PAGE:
First random act of kindness in Bogota

It’s  been a big and exhausting week filled with adjusting to Bogotá’s altitude, wrapping up in warm clothes, being in the big city, finding my way on local buses, starting my new job and apartment hunting.

We spent a full day on Monday going to various inspections we had lined up and also traipsing around the general area we are looking to live in looking for Se Arriendo signs that indicate a vacant apartment. Renting an apartment in Bogotá is not easy because of all the requirements you need to meet, and I’m sure I’ll write a post about the house-hunting process sometime soon. We had a couple more inspections on Tuesday and Wednesday and currently have our application in for a fabulous apartment very close to my work. We have our fingers crossed everything goes through fine and that we can move in next week!

On Tuesday I started my new job and I already love it. It’s going to be interesting, challenging and I get to work with a great bunch of professionals in a bilingual office environment. I also have an office window that looks out over Bogotá with a most incredible view, so you can be sure I’ll be taking regular ‘rest your eyes and look into the distance away from the computer screen’ exercises.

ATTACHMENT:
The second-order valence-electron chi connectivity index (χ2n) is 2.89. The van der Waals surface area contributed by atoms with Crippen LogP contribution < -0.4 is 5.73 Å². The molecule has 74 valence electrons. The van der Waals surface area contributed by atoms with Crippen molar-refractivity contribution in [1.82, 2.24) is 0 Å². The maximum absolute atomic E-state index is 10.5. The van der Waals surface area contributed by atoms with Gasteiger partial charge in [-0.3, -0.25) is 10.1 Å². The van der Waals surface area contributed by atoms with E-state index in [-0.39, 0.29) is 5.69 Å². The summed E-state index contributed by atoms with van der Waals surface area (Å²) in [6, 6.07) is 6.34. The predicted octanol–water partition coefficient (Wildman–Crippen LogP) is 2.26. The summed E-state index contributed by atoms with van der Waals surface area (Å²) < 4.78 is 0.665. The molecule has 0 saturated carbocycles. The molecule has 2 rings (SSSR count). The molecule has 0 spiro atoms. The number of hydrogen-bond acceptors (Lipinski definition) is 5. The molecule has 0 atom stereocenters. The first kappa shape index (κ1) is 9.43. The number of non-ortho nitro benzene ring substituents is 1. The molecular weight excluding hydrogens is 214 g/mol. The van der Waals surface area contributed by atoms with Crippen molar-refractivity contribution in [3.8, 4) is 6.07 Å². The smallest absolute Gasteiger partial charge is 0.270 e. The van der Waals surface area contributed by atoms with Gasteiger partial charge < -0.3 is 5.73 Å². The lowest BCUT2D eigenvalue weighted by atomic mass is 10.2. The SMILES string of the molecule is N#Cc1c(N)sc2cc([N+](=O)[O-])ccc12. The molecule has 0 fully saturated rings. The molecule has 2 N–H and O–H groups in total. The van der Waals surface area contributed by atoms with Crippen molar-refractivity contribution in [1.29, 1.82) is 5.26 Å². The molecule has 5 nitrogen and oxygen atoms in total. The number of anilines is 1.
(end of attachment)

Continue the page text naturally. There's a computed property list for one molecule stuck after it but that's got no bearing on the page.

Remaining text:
Last night on the bus back to the hostel where I’m staying until we get an apartment I was on the receiving end of lovely piece of Bogotano kindness. Buses are notoriously jam-packed and if you end up standing in the aisle, you have to hold on with two hands firmly gripping the rails in a white knuckle embrace so as not to be flung around like a bowling ball as the driver brakes and swerves at high speeds. The girl standing next to me, who wasn’t tall enough to reach the ceiling rails, slipped into the newly vacated seat directly in front of her (but not before hovering over the seat for just a minute in a Bogotá idiosyncrasy I had read about on Banana Skin Flip Flops and Sarepa). I moved a step down the bus to where she had been standing and she obviously saw that my oversized shoulder bag was heavy, awkward and in serious danger of smacking her in the head, so she said “Te ayudo?” (can I help you?) motioning to take my bag for me. So I handed over my bag which she nursed on her knee until I got off. I had seen the exact same kindness the day before by a girl sitting next to me taking the unwieldy backpack of a guy standing in the aisle and resting it on her knee and the day before that when a man gave up his seat for a pregnant woman and she returned the favour by minding his bag for him.